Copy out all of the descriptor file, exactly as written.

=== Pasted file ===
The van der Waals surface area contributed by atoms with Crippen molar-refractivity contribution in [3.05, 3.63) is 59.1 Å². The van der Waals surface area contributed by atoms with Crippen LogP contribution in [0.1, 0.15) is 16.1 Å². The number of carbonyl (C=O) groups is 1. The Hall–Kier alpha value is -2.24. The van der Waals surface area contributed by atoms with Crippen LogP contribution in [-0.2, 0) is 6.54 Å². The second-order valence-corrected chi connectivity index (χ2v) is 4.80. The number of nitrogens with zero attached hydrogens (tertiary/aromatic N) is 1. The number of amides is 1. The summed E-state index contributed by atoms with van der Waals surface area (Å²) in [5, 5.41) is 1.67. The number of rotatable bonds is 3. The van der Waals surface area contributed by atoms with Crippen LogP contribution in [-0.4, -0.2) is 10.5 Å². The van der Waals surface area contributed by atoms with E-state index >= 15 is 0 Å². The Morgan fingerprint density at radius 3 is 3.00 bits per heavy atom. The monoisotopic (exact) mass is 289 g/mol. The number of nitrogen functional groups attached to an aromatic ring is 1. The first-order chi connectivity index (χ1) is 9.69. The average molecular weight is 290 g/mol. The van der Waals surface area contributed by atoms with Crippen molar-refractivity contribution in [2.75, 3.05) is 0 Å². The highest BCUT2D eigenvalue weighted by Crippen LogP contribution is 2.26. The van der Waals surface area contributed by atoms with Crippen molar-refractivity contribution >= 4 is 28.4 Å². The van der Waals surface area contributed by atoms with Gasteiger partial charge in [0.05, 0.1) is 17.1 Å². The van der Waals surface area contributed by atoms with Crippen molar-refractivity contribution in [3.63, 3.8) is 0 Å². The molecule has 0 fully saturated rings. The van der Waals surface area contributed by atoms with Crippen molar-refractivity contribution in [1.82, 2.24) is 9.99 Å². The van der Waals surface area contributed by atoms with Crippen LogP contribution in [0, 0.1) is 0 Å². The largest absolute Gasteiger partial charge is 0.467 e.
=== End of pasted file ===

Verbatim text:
The van der Waals surface area contributed by atoms with Crippen molar-refractivity contribution in [3.05, 3.63) is 59.1 Å². The van der Waals surface area contributed by atoms with Crippen LogP contribution in [0.1, 0.15) is 16.1 Å². The number of carbonyl (C=O) groups is 1. The Hall–Kier alpha value is -2.24. The van der Waals surface area contributed by atoms with Crippen LogP contribution in [-0.2, 0) is 6.54 Å². The second-order valence-corrected chi connectivity index (χ2v) is 4.80. The number of nitrogens with zero attached hydrogens (tertiary/aromatic N) is 1. The number of amides is 1. The summed E-state index contributed by atoms with van der Waals surface area (Å²) in [5, 5.41) is 1.67. The number of rotatable bonds is 3. The van der Waals surface area contributed by atoms with Crippen LogP contribution in [-0.4, -0.2) is 10.5 Å². The van der Waals surface area contributed by atoms with E-state index >= 15 is 0 Å². The Morgan fingerprint density at radius 3 is 3.00 bits per heavy atom. The monoisotopic (exact) mass is 289 g/mol. The number of nitrogen functional groups attached to an aromatic ring is 1. The first-order chi connectivity index (χ1) is 9.69. The average molecular weight is 290 g/mol. The van der Waals surface area contributed by atoms with Crippen molar-refractivity contribution in [2.75, 3.05) is 0 Å². The highest BCUT2D eigenvalue weighted by Crippen LogP contribution is 2.26. The van der Waals surface area contributed by atoms with Crippen molar-refractivity contribution >= 4 is 28.4 Å². The van der Waals surface area contributed by atoms with Gasteiger partial charge in [0.05, 0.1) is 17.1 Å². The van der Waals surface area contributed by atoms with Crippen molar-refractivity contribution in [3.63, 3.8) is 0 Å². The molecule has 0 fully saturated rings. The van der Waals surface area contributed by atoms with Crippen molar-refractivity contribution in [1.82, 2.24) is 9.99 Å². The van der Waals surface area contributed by atoms with Crippen LogP contribution in [0, 0.1) is 0 Å². The largest absolute Gasteiger partial charge is 0.467 e.